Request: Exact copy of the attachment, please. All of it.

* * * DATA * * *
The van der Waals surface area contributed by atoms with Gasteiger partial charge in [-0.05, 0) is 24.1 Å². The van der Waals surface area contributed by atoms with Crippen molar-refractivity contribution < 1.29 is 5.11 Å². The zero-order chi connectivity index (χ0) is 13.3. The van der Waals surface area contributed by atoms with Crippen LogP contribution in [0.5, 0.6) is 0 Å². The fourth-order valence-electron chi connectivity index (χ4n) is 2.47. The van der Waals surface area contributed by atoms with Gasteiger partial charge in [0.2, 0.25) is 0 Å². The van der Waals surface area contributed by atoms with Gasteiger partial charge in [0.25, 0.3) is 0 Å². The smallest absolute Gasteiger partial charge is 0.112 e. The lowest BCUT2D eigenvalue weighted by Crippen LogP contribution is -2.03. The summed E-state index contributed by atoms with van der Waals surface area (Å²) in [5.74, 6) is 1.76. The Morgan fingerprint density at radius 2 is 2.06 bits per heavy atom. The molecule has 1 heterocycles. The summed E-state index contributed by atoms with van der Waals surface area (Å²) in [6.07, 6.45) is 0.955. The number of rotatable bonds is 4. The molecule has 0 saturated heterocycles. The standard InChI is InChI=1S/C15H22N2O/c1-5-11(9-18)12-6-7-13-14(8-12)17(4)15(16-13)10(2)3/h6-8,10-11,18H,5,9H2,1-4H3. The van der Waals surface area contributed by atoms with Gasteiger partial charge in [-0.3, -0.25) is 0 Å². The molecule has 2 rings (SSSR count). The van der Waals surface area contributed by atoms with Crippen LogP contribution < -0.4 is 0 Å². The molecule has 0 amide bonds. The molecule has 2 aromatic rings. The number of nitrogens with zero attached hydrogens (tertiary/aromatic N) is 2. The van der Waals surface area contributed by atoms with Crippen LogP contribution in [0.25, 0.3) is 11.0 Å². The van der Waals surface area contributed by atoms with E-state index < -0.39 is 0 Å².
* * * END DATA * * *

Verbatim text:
The van der Waals surface area contributed by atoms with Gasteiger partial charge in [-0.05, 0) is 24.1 Å². The van der Waals surface area contributed by atoms with Crippen molar-refractivity contribution < 1.29 is 5.11 Å². The zero-order chi connectivity index (χ0) is 13.3. The van der Waals surface area contributed by atoms with Crippen LogP contribution in [0.5, 0.6) is 0 Å². The fourth-order valence-electron chi connectivity index (χ4n) is 2.47. The van der Waals surface area contributed by atoms with Gasteiger partial charge in [0.2, 0.25) is 0 Å². The van der Waals surface area contributed by atoms with Gasteiger partial charge in [0.25, 0.3) is 0 Å². The smallest absolute Gasteiger partial charge is 0.112 e. The lowest BCUT2D eigenvalue weighted by Crippen LogP contribution is -2.03. The summed E-state index contributed by atoms with van der Waals surface area (Å²) in [5.74, 6) is 1.76. The Morgan fingerprint density at radius 2 is 2.06 bits per heavy atom. The molecule has 1 heterocycles. The summed E-state index contributed by atoms with van der Waals surface area (Å²) in [6.07, 6.45) is 0.955. The number of rotatable bonds is 4. The molecule has 0 saturated heterocycles. The standard InChI is InChI=1S/C15H22N2O/c1-5-11(9-18)12-6-7-13-14(8-12)17(4)15(16-13)10(2)3/h6-8,10-11,18H,5,9H2,1-4H3. The van der Waals surface area contributed by atoms with Gasteiger partial charge in [-0.3, -0.25) is 0 Å². The molecule has 2 rings (SSSR count). The van der Waals surface area contributed by atoms with Crippen LogP contribution < -0.4 is 0 Å². The molecule has 0 amide bonds. The molecule has 2 aromatic rings. The number of nitrogens with zero attached hydrogens (tertiary/aromatic N) is 2. The van der Waals surface area contributed by atoms with Crippen LogP contribution in [0.25, 0.3) is 11.0 Å². The van der Waals surface area contributed by atoms with E-state index < -0.39 is 0 Å².